As US Steel Companies Lobby Against Imports, LME Billet Price Drops

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After Elkay Manufacturing “won” on the anti-dumping front recently (with the International Trade Commission [ITC] approving considerable duties on stainless steel sinks from China), steel industry folks were back in Washington, D.C., making their cases against China – but also against the ITC.

Edward Kurasz, an executive vice president at Allied Tube & Conduit, told Congress to reform the ITC, since the body refused to pass anti-dumping legislation to raise duties on galvanized steel wire and circular weld pipe from foreign nations, according to Reuters.

John Ferriola, Nucor‘s president, also spoke on Capitol Hill, quoted as saying that last year, steel imports from China have risen 17 percent from 2011 and 38 percent from 2010. Both Ferriola’s and Kurasz’s beefs primarily had to do with the subsidized nature of China’s government-owned-and-run steel industry.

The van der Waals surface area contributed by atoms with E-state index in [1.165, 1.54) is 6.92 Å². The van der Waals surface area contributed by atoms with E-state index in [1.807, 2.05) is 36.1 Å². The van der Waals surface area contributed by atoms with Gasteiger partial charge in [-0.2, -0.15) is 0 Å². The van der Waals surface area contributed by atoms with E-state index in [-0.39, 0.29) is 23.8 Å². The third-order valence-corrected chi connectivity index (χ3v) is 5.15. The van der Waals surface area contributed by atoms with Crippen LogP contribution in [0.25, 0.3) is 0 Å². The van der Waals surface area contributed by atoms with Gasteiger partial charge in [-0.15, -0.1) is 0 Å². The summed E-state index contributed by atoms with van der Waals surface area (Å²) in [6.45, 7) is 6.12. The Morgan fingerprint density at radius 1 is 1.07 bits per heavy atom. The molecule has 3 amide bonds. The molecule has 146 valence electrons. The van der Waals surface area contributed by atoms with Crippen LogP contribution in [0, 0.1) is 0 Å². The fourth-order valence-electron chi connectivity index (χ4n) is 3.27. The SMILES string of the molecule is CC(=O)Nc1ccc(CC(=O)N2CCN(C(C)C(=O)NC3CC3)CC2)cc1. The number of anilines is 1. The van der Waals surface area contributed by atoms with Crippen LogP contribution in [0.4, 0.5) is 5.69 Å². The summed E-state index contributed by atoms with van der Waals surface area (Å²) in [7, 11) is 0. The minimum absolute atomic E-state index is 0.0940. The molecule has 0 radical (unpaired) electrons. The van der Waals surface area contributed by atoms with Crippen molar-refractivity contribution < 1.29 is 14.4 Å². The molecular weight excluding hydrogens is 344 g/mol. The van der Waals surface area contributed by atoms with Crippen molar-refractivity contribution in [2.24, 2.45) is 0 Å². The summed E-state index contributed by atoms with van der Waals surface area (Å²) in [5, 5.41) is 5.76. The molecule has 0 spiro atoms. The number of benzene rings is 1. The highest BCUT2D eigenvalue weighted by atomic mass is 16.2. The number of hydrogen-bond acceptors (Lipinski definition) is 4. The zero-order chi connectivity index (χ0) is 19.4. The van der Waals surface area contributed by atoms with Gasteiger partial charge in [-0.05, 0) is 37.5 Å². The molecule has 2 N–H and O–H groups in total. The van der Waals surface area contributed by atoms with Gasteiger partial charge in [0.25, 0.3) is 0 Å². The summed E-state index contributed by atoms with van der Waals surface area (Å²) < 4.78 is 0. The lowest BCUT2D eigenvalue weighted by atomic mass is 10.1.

If China’s making 35% more steel than it needs domestically, why should it be pumping cheap imports into other countries, such as the US?

Current Steel, Coking Coal and Iron Ore Prices

The steel billet 3-month price experienced the biggest price decline of the day on our MetalMiner IndX, dropping 6.0 percent on the LME to close at $235.00 per metric ton on March 21, 2013. The cash price of steel billet climbed 4.9 percent on the LME to $215.00 per metric ton.

today's metal prices - MetalMiner IndXChinese steel prices closed flat for the day. The price of iron ore 58% fines from India remained rangebound. Chinese HRC stayed flat. The price of Chinese coking coal was unchanged.

At $625.00, the US HRC futures contract 3-month price finished the market day up 0.8 percent per short ton. The US HRC futures contract spot price remained essentially flat at $609.00 per short ton.

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